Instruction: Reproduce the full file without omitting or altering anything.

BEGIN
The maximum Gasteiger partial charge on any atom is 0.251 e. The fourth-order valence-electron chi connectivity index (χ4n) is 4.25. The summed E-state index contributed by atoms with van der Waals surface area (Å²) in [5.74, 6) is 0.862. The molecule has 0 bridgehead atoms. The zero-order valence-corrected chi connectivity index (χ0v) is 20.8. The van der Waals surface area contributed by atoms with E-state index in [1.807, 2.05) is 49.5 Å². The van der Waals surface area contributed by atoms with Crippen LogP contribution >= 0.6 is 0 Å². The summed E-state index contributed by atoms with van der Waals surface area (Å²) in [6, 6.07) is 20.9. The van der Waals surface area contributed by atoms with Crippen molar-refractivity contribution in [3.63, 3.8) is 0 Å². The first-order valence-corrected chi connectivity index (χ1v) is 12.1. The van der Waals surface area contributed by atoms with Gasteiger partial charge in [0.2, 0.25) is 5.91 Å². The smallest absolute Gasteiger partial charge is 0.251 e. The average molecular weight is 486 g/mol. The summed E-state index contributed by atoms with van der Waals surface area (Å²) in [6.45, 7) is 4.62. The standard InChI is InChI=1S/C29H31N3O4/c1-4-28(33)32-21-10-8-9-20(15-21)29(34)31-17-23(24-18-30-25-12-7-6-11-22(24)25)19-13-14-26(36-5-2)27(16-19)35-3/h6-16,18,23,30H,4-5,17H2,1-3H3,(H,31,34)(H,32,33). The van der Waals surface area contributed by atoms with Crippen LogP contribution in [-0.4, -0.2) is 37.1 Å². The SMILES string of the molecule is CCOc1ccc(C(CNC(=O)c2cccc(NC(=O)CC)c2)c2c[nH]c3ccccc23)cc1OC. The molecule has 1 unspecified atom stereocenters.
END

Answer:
The maximum Gasteiger partial charge on any atom is 0.251 e. The fourth-order valence-electron chi connectivity index (χ4n) is 4.25. The summed E-state index contributed by atoms with van der Waals surface area (Å²) in [5.74, 6) is 0.862. The molecule has 0 bridgehead atoms. The zero-order valence-corrected chi connectivity index (χ0v) is 20.8. The van der Waals surface area contributed by atoms with E-state index in [1.807, 2.05) is 49.5 Å². The van der Waals surface area contributed by atoms with Crippen LogP contribution >= 0.6 is 0 Å². The summed E-state index contributed by atoms with van der Waals surface area (Å²) in [6, 6.07) is 20.9. The van der Waals surface area contributed by atoms with Crippen molar-refractivity contribution in [3.63, 3.8) is 0 Å². The first-order valence-corrected chi connectivity index (χ1v) is 12.1. The van der Waals surface area contributed by atoms with Gasteiger partial charge in [0.2, 0.25) is 5.91 Å². The smallest absolute Gasteiger partial charge is 0.251 e. The average molecular weight is 486 g/mol. The summed E-state index contributed by atoms with van der Waals surface area (Å²) in [6.45, 7) is 4.62. The standard InChI is InChI=1S/C29H31N3O4/c1-4-28(33)32-21-10-8-9-20(15-21)29(34)31-17-23(24-18-30-25-12-7-6-11-22(24)25)19-13-14-26(36-5-2)27(16-19)35-3/h6-16,18,23,30H,4-5,17H2,1-3H3,(H,31,34)(H,32,33). The van der Waals surface area contributed by atoms with Crippen LogP contribution in [-0.4, -0.2) is 37.1 Å². The SMILES string of the molecule is CCOc1ccc(C(CNC(=O)c2cccc(NC(=O)CC)c2)c2c[nH]c3ccccc23)cc1OC. The molecule has 1 unspecified atom stereocenters.